Battery and capacitor electrode technologies available in the industry today, are struggling to keep up with rapidly advancing applications that require high power and energy density such as electric vehicles, solar cells and telecommunications systems. One of the leading solutions to this problem are CNT-based films, exhibiting excellent conductivity with potentially moderate costs, yet current methods for their formation are both complicated and expensive or hamper the qualities of the material, causing conductivity reduction. A new technology developed by a group of researchers from the Weizmann Institute of Science is simple and potentially cost-effective, preserves the high electrical qualities of the original CNTs and can be easily used to form large surfaces. This technology involves a simple assembly method of organic nanocrystal combined with carbon nanotubes (ONC)/(CNT) to form self-supporting hybrid films with conductivities as high as 5.78 S/m, and excellent thermal stability (of up to ~300 < face=Calibri>°C). The characteristics of the films enable their use as porous electrodes, with easily adjustable pore sizes. These films can then be straightforwardly incorporated into existing platforms such as solar cells, batteries and super capacitors, improving their energy and power density capabilities. Successful incorporation of electrodes into perovskite solar cells has already been demonstrated to improve its efficiency and photo-stability and promising preliminary results were recently demonstrated for the utilization of ONC porous electrodes as separators in super-capacitors.
Porous electrodes in:
- Perovskite solar cells
- Improved batteries (e.g., for electric vehicles).
Other potential applications:
- CNT dispersion method
- Chemical sensors
- Water treatment and separation films
- Conductive colorant and optoelectronics systems
- Polymer/CNT composites
- Electromagnetic shielding and microwave absorption.
Excellent characteristics for porous electrode applications:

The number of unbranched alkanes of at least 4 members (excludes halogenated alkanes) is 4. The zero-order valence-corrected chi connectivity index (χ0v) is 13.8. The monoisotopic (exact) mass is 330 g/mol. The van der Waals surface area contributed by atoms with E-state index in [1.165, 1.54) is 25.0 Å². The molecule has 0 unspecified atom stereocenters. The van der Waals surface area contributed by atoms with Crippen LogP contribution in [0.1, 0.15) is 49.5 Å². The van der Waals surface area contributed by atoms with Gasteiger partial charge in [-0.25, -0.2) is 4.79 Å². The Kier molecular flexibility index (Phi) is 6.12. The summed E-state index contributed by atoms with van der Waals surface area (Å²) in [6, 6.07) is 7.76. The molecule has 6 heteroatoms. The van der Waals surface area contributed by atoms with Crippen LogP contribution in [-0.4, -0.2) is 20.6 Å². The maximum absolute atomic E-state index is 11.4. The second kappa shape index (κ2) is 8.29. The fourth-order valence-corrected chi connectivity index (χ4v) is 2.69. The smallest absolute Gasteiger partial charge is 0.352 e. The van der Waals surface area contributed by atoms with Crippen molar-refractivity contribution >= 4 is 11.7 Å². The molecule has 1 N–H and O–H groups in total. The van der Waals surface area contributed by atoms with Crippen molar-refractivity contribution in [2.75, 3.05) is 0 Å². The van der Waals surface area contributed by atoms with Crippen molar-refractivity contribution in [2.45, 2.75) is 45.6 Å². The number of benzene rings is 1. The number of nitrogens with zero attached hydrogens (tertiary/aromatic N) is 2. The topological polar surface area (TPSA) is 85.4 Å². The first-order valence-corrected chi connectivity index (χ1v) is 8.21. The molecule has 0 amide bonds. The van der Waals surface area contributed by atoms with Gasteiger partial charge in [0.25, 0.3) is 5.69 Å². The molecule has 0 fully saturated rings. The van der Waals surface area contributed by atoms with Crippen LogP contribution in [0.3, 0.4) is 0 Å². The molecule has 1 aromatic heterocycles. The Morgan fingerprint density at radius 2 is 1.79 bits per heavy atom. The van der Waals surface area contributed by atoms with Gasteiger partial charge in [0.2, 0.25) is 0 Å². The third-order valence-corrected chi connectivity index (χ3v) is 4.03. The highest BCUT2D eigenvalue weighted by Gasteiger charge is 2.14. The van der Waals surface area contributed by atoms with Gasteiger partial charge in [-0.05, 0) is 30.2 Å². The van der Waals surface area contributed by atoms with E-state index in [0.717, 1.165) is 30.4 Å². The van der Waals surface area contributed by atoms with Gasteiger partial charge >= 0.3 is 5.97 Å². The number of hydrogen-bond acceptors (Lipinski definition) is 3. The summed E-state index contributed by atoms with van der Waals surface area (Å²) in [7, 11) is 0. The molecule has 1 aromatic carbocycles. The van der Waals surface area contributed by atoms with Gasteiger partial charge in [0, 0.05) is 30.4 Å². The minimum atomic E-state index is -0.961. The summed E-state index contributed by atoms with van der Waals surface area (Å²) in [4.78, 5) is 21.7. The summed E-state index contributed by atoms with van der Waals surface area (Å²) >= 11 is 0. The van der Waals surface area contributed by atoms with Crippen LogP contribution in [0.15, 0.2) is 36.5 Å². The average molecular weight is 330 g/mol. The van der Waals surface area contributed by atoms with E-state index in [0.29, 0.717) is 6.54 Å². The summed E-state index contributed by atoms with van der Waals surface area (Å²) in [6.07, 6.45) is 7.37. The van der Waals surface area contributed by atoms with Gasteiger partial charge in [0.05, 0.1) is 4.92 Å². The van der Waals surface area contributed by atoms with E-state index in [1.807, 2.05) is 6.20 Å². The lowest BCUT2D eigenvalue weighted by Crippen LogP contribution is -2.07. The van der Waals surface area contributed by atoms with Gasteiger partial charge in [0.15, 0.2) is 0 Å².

- Tunable CNT content
- High thermal stability (~300 < face=Calibri>°C)
- Excellent conductivity (5.8 ± 0.5 S/m)
- Straightforward and low-cost production
- Highly controllable pore structure and density, enabling different porous electrode applications.
A team of researchers led by Prof. Rybtchinski used readily available, hydrophobic perylene diimide (PDIs) derivatives as the base component for the production of organic nanocrystals (ONCs). The PDIs were mixed and bath-sonicated with either single-wall or multi-wall CNTs, in an aqueous medium, to produce film dispersions with different CNT/ONC ratios. Similarly, CNT/PDI films can be obtained from organic media dispersions. The researchers were able to achieve homogenous dispersion of the CNTs in the ONCs, with CNT content ranging from ~3-8 %wt to >60 %wt. Characterization of the nanocomposite showed excellent thermal stability up to 300 °C, along with high electrical conductance of 5.8 S/m even with a CNT content as low as 3% concentration. This dispersion and fabrication technology was used for the production of self-supporting films that can be incorporated into different systems as was demonstrated for multi-layered perovskite solar cells to which a CNT/ONC film was integrated, serving as an electrode.
Figure 1. Cross-sectional SEM image of solar cells with a) standard gold electrode and b) hybrid membrane ONC/CNT electrode. Scale bars are 500 nm. c) Schematic presentation of CsPbBr3 perovskite solar cell architecture.